FREE FIRE (2017)

Review by Derrick Carter

Running Time: 1 hour 30 minutes

MPAA Rating: R for Strong Violence, Pervasive Language, Sexual References and Drug Use

Directed by: Ben Wheatley

Written by: Amy Jump & Ben Wheatley

Starring: Brie Larson, Sharlto Copley, Armie Hammer, Cillian Murphy, Jack Reynor, Babou Ceesay, Enzo Cilenti, Sam Riley, Michael Smiley & Noah Taylor

Ben Wheatley has carved out a nice little filmography for himself thus far. His films are heavily divisive, but have more than their fair share of fans. It’s also safe to say that Wheatley seems to try something different with each new movie. He frightened audiences with KILL LIST, made sick people laugh hysterically with SIGHTSEERS, experimented with A FIELD IN ENGLAND, and adapted J.G. Ballard to the screen in HIGH-RISE (my favorite film from last year). FREE FIRE sees Wheatley entering action comedy territory and he goes absolutely bonkers with it! This film is an adrenaline-pumping, bullet-filled blast!

In 1970s Boston, a group of unsavory individuals meet in an abandoned warehouse to conduct an illegal transaction. Money is being exchanged for guns and the IRA is involved. Through a series of unforeseen circumstances, things go awry and the deal goes bad. This leads to a free-for-all gunfight in the factory-turned-battleground. FREE FIRE has a very simple premise. Basically, this movie is a feature-length gun fight. That sounds like it might be potentially boring, but Wheatley writes colorful characters into the fray, nicely sets up subplots between various thugs, and delivers hilariously awesome mayhem.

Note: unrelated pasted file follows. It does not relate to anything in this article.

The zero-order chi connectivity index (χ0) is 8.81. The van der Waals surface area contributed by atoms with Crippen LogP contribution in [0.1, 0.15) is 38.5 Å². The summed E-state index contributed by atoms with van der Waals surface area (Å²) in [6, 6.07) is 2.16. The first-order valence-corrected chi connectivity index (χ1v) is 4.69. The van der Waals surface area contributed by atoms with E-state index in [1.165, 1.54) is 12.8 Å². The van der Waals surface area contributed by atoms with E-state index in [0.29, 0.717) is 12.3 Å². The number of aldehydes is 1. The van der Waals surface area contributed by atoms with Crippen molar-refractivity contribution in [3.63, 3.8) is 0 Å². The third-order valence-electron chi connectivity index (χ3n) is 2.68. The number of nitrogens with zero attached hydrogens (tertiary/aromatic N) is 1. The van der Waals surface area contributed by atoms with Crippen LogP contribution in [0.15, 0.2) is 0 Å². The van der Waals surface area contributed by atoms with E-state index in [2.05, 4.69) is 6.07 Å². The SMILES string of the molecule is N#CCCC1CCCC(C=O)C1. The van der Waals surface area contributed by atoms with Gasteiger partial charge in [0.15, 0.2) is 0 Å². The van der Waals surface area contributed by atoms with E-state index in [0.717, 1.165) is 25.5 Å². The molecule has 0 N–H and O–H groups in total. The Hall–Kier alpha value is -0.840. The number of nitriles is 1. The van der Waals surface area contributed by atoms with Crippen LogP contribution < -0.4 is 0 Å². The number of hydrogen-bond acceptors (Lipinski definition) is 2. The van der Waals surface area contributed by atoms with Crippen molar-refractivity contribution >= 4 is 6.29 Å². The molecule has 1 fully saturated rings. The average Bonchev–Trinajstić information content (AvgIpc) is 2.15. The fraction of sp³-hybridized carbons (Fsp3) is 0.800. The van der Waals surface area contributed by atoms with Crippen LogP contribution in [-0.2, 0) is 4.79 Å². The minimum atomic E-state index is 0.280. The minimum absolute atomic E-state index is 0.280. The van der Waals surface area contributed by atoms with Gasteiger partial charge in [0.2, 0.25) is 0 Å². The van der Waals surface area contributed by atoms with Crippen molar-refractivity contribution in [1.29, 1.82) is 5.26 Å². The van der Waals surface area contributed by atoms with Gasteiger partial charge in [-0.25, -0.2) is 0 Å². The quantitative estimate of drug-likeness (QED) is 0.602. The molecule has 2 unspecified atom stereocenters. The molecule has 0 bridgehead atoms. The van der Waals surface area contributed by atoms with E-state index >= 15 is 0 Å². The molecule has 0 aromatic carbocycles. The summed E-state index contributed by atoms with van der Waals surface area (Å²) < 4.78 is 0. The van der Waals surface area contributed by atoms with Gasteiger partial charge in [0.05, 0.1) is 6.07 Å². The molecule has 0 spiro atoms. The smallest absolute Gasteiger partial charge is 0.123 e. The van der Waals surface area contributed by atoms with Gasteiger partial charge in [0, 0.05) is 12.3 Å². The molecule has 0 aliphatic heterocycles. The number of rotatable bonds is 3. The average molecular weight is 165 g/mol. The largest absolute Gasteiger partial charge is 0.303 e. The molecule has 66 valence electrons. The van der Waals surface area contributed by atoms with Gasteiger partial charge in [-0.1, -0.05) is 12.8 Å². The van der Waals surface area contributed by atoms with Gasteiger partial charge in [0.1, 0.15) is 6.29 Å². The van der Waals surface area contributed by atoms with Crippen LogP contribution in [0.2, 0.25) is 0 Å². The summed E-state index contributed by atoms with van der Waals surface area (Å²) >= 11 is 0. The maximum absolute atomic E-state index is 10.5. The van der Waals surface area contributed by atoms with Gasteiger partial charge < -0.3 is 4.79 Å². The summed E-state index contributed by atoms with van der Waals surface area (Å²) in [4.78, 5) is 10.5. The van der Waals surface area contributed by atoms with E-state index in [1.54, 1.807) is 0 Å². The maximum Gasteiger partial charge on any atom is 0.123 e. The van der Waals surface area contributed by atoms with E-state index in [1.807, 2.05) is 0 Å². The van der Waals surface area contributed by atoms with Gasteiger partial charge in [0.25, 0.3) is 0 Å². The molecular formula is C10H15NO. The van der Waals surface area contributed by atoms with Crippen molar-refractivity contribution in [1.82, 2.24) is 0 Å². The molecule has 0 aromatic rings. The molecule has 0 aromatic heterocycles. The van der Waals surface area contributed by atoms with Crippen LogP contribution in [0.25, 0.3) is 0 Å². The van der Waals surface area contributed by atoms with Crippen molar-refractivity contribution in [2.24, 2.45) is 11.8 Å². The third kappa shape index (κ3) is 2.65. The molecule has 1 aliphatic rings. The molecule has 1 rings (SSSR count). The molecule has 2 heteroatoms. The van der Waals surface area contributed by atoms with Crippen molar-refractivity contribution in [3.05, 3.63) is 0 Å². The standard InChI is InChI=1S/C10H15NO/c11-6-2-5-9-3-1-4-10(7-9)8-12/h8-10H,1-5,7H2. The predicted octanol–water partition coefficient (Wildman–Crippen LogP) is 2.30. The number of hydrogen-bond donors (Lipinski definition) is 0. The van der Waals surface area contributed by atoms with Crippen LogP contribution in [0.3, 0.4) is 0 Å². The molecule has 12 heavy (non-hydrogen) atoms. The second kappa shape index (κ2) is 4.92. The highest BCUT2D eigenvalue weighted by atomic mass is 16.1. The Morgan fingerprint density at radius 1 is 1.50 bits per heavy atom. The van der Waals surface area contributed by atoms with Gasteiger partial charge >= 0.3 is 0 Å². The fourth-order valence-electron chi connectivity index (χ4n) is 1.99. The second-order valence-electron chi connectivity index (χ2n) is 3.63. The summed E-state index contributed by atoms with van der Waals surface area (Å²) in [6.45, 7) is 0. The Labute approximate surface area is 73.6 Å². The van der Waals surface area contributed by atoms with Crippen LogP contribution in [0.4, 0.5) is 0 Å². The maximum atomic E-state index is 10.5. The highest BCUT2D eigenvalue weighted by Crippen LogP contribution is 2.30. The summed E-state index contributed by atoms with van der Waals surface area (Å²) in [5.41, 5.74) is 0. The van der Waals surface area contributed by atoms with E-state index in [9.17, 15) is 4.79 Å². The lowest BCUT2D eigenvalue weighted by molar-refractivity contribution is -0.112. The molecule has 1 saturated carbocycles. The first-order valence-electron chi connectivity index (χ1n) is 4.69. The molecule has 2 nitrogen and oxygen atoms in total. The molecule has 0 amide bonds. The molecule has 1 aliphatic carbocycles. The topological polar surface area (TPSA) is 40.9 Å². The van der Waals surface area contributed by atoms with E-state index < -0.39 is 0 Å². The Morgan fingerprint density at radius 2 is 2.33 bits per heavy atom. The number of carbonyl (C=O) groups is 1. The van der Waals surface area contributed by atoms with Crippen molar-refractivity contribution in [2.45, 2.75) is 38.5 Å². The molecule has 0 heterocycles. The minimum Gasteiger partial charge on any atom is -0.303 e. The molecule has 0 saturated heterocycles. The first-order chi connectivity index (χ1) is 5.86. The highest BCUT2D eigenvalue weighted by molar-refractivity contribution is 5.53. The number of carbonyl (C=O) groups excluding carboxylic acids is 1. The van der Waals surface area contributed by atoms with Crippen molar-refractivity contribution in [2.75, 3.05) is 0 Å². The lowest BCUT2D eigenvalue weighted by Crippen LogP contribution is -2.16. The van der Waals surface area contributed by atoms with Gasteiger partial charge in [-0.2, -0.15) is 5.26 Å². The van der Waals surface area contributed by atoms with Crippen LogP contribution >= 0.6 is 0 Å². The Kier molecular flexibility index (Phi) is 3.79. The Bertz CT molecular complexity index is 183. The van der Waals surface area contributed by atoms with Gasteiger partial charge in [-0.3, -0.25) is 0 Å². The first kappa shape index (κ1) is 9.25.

I need to praise the hell out of this film’s colorful characters and performances. In a short amount of screen time, Wheatley and Amy Jump’s screenplay establishes who these people are. All of them are villainous to some degree, which makes this a fun ride of bad guys vs. bad guys. Brie Larson is a major stand-out as the only gal (or “bird”) of the bunch, coming off as attractive, smart and deadly. She’s also the closest thing to a “good” person in this story. Armie Hammer is hilarious as a charismatic enforcer. Even when he’s attempting to kill some of the film’s more memorable folks, Hammer still remains likable and fun to watch.

Cillian Murphy is low-key charming as the main IRA member, while Michael Smiley gets in some stand-out moments and lines. Sam Riley and Jack Reynor star as smaller supporting thugs. Their subplot evolves in a big way and also makes for one of the best scenes in the entire film. Sharlto Copley is in fine over-the-top form as a well-dressed gangster who isn’t above bribing his associates with extra money to rush into certain death. While it seems like Noah Taylor’s John Denver-loving madman would play a bigger part in the story, he’s sadly underused and regulated to the background for most of his screen time.